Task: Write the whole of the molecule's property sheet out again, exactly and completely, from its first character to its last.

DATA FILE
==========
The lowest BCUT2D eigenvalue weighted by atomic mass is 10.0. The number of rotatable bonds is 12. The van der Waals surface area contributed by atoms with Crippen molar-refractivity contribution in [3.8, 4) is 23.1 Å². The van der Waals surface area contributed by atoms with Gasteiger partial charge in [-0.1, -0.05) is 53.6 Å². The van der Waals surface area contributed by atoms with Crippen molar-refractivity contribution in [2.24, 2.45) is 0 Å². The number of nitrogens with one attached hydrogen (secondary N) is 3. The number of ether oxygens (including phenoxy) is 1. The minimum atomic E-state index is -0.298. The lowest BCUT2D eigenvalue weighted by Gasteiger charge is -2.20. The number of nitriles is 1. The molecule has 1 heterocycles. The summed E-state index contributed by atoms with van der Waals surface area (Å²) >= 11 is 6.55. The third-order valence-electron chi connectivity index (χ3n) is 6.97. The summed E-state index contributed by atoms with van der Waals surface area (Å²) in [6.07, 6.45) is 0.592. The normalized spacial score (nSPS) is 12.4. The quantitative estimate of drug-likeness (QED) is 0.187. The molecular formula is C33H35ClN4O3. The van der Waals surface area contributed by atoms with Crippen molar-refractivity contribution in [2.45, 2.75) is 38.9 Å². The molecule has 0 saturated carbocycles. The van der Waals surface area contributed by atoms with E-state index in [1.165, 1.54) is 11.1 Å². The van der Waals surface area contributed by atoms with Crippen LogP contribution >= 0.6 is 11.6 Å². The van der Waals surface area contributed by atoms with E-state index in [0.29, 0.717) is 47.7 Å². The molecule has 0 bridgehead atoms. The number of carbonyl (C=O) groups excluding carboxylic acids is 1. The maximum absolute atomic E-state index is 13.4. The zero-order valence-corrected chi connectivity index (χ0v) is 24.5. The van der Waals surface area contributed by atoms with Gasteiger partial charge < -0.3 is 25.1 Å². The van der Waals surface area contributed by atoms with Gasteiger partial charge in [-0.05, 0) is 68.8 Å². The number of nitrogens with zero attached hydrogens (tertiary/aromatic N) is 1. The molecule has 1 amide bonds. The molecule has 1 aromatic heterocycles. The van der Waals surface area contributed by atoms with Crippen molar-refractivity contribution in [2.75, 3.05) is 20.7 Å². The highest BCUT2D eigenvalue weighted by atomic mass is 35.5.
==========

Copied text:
The lowest BCUT2D eigenvalue weighted by atomic mass is 10.0. The number of rotatable bonds is 12. The van der Waals surface area contributed by atoms with Crippen molar-refractivity contribution in [3.8, 4) is 23.1 Å². The van der Waals surface area contributed by atoms with Gasteiger partial charge in [-0.1, -0.05) is 53.6 Å². The van der Waals surface area contributed by atoms with Crippen molar-refractivity contribution in [2.24, 2.45) is 0 Å². The number of nitrogens with one attached hydrogen (secondary N) is 3. The number of ether oxygens (including phenoxy) is 1. The minimum atomic E-state index is -0.298. The lowest BCUT2D eigenvalue weighted by Gasteiger charge is -2.20. The number of nitriles is 1. The molecule has 1 heterocycles. The summed E-state index contributed by atoms with van der Waals surface area (Å²) >= 11 is 6.55. The third-order valence-electron chi connectivity index (χ3n) is 6.97. The summed E-state index contributed by atoms with van der Waals surface area (Å²) in [6.07, 6.45) is 0.592. The normalized spacial score (nSPS) is 12.4. The quantitative estimate of drug-likeness (QED) is 0.187. The molecular formula is C33H35ClN4O3. The van der Waals surface area contributed by atoms with Crippen molar-refractivity contribution in [2.45, 2.75) is 38.9 Å². The molecule has 0 saturated carbocycles. The van der Waals surface area contributed by atoms with E-state index in [1.165, 1.54) is 11.1 Å². The van der Waals surface area contributed by atoms with Crippen LogP contribution >= 0.6 is 11.6 Å². The van der Waals surface area contributed by atoms with E-state index in [0.29, 0.717) is 47.7 Å². The molecule has 0 bridgehead atoms. The number of carbonyl (C=O) groups excluding carboxylic acids is 1. The maximum absolute atomic E-state index is 13.4. The zero-order valence-corrected chi connectivity index (χ0v) is 24.5. The van der Waals surface area contributed by atoms with Gasteiger partial charge < -0.3 is 25.1 Å². The van der Waals surface area contributed by atoms with Gasteiger partial charge in [-0.05, 0) is 68.8 Å². The number of nitrogens with zero attached hydrogens (tertiary/aromatic N) is 1. The molecule has 1 amide bonds. The molecule has 1 aromatic heterocycles. The van der Waals surface area contributed by atoms with Crippen molar-refractivity contribution in [2.75, 3.05) is 20.7 Å². The highest BCUT2D eigenvalue weighted by atomic mass is 35.5.